US football support simply phenomenal

LOS ANGELES - They might not have the best chants. They certainly don't have the oldest traditions. Their domestic league leaves a lot to be desired.

LOS ANGELES - They might not have the best chants. They certainly don't have the oldest traditions. Their domestic league leaves a lot to be desired.

And no one expects their team to lift the World Cup.

But by one very important measure, Americans are the world's best football fans: They have bought the most tickets of any country to see their team in action in South Africa next month.

The final numbers are still not in. But with weeks to go before the first ball is kicked in the tournament, US fans have snapped up 160000 tickets for the games, more than the combined totals of such hotbeds of football fandom as Germany and England, according to South Africa's organising committee chief executive Danny Jordaan.

"The interest from United States soccer fans in the 2010 Fifa World Cup in South Africa is simply phenomenal," Jordaan says.

It's as tough to figure out how the Yanks can hold this record as it was to crack Italy's defence in the last World Cup in Germany.

It's certainly not that the American fans have an economic advantage over their European rivals. The US is still blighted by a sharp recession and American fans have a longer and more expensive trip to make to get to South Africa.

But after decades of rose-tinted optimism about the launch of football as a major sport in the US, the world's most popular game is finally reaching critical mass in the world's most successful sporting nation.

"The passion and knowledge about the game have grown tremendously," says Neil Beiethe, a spokesman for the official US supporters club.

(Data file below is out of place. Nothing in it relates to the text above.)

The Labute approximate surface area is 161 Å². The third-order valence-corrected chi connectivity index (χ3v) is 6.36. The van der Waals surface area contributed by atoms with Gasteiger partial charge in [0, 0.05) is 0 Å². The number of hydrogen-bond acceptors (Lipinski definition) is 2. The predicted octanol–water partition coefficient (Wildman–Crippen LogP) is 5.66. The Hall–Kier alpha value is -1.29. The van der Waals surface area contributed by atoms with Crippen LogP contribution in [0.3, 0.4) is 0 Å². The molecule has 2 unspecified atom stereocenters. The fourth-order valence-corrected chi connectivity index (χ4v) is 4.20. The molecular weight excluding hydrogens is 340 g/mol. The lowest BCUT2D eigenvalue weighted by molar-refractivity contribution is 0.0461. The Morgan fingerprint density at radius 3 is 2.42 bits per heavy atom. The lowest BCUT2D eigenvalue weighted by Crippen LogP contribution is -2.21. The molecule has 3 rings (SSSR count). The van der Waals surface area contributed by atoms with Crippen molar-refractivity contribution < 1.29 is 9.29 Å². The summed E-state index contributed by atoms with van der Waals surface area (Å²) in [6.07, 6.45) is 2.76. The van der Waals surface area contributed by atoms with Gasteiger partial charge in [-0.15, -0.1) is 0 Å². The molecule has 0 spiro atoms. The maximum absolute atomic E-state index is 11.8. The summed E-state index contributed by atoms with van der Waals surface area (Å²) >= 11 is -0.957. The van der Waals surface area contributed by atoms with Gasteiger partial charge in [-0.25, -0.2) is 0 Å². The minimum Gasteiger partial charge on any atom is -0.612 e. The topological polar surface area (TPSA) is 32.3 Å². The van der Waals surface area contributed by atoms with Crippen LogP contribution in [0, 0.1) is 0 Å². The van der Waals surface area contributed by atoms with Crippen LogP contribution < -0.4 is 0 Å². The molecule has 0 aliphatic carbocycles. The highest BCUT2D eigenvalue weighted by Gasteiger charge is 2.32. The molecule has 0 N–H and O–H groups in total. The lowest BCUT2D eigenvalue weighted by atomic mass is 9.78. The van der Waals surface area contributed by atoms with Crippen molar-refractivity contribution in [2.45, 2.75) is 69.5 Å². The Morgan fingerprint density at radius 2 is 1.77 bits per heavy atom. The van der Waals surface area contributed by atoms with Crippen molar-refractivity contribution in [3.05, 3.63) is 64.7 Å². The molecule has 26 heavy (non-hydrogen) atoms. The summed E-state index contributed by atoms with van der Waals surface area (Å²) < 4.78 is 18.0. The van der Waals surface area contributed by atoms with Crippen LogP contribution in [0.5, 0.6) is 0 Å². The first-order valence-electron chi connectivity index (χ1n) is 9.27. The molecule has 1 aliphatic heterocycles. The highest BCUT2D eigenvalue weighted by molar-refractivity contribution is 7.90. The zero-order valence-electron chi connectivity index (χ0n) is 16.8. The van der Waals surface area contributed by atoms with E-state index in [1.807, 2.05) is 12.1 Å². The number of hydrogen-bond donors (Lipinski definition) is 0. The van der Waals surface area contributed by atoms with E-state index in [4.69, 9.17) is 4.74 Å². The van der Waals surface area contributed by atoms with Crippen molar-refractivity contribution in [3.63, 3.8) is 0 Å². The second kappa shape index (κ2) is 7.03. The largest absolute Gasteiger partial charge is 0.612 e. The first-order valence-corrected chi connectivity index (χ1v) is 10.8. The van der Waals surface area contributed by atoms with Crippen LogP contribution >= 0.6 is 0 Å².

The signs of that interest can be clearly seen every weekend on pitches around the country when millions turn out to play and support football teams.

According to Fifa figures, the US has a staggering 4,2million registered players and a total of 15million people who regularly play the game.

For the first time, many of those enthusiasts also have a credible professional league to follow and aspire to.

The arrival of David Beckham at the LA Galaxy in 2008 certainly helped raise the sport's profile. But even prior to the arrival of Beckham, soccer was growing steadily year to year.

TV pundits have even remarked that the World Cup will be easier to follow than the Olympics, thanks to a plethora of channels, led by sporting giant ESPN which plan to show all the games live, including 230 hours of high definition coverage and 25 matches in brand, spanking new 3-D.

Just as important is the composition of the US football base, which seems to include far more girls and women than the supporters of many more traditional footballing countries.

At the 2006 World Cup for example, many of the US fans were families who decided to combine a European trip with a sporting indulgence.

The same seems to be true this year, where the travelling contingent to South Africa will include dads, moms, boys and girls as well as the young men who usually dominate the ranks of supporters.

"We are spending a fortune on going," says New York electronics salesman Seymour Ellis, who will be travelling to South with his two teenage daughters for the first round matches.

"It's costing me a fortune, but soccer is their passion and we will have memories for a lifetime. You can't put a price on those."

Like most US fans Ellis has realistic expectations - hoping that the US can get out of the group stage and get lucky in the knock-out games.

But he's also hoping for a little more sophistication on the terraces.

"If we want to be taken seriously as fans we have to come up with better chants," he says. "We can't just be shouting 'U-S-A-U-S-A-U-S-A'. Frankly, it's embarrassing." - Sapa-dpa